I agree, though, it really does feel like a scam. We started looking at houses through a bunch of websites (Zip Realty, Redfin), so by the time we started talking to a realtor, it was like “Hi, these are the houses we’re interested in - let’s go see them”. I really started wondering what this guy was bringing to the table that was worth $8k.

So far, we feel like he’s pulling his weight. He’s asked a lot of questions about what we want or don’t (and remembers the answers), and offers his opinions on different houses that we’ve seen. He hasn’t tried to push anything outside of our stated range yet, which has been nice.

I really hope that the Redfin model takes off - I like the idea that realtors are paid a salary and receive bonuses for customer satisfaction. It seems more transparent than the current ‘used car salesman’ model.

You’re obviously misinformed, so I’ll try to relate this to you, again:

6% is divided between the seller and the buyer (typically 50/50). If your Realtor works for an agency (Century 21, for example), that agency will take at least 90% of that commission. Additionally, the agency will take out any costs incurred during the listing of that house from the selling agent’s commission. If the agent advertised your house the paper, the agency was billed, and they pass that cost on to the agent.

Typically, a listing agent will walk away from a sale with half a point to 1.5%, depending on the deal with their agency (some agencies incentivise their agents through increased percentages based on dollars sold and goals met). In my area, the average house costs 165,000. This means that a Realtor walking away from a typical sale will see something like 800 to 2000 dollars, before the agency charges them for advertising. If an agent put at least 40 hours of work into selling that house, that’s 20.00 to 50.00 an hour, before costs.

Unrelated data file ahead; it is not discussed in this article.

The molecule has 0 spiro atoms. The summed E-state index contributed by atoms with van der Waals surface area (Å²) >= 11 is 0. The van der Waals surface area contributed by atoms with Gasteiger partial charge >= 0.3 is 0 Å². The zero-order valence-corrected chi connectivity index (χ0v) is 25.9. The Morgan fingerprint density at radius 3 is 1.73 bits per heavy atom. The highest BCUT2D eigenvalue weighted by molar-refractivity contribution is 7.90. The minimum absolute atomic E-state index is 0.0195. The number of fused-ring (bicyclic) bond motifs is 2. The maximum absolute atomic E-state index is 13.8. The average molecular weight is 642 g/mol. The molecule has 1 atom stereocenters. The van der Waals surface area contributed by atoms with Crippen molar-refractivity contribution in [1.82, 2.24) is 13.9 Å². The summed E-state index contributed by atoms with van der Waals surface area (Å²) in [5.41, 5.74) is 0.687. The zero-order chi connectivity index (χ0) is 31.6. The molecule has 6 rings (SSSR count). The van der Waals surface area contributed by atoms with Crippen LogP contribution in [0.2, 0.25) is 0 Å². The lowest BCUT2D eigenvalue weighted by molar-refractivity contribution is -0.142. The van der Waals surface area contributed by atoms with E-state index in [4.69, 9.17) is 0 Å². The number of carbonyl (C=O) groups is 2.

Subtracting costs (say, 100-200 for advertising over the time of the listing, 80-100 tech fee for lockboxes (etc), 100 for signage, and any costs associated with hosting open houses – some Realtors will put out a spread of food), a Realtor on the bottom end of those percentages will be paid less than minimum wage.

Realtors also have fees and dues for their status in the profession. The Wisconsin dues add up to something like 500.00 a year. If you don’t pay them, you can’t work as a Realtor.

On top of this, Realtors are contractors, and are 1099d by their agencies at the end of the year.

My house has been on the market for 7 months, now. My agent is working for pennies and to pay off her bills to the agency.

A good Realtor makes a comfortable living off of referrals. A bad Realtor will be eclipsed by even the most cut and dry listing services. Ask any Realtor, and he/she will tell you that cold-calling expired listings, mailers, and any form of self-advertisement is to shore up their existing referral business.

Because of the beleaguered market, it’s increasingly important to Realtors that they provide informed knowledge to their clients, and create enough of a service to their buyers and sellers that there’s no question that the repeat business will come their way eventually.

You get what you pay for in any case. If you want to buy a house off the Internet, be my guest, but you’ll find that you’re not getting any better service than that douche that wants to sell you the flea-bitten rag on the wrong side of town for 20k over sticker. The only difference is that you’re not paying the douche at the agency, you’re paying the douche running the online listing service (albeit with less money).

That’s a really sad story but who cares how it’s split or what they actually take home? I only care what I’m out of pocket. It’s just too much money, and it shouldn’t be “priced into the cost of buying”. Realtors provide a worthwhile service, but it shouldn’t be tied to the price of the home.

You were the one that seemed to care, and you seem to have a reading comprehension issue, so I explained to you.

Like I said above, you get what you pay for. If what you’re looking for is the same process by which you purchase used dildos on eBay to purchase your home, then be my guest.

I see that housing prices have come down some.

Are you a realtor yourself? You seem to be getting sand caught in your vagina.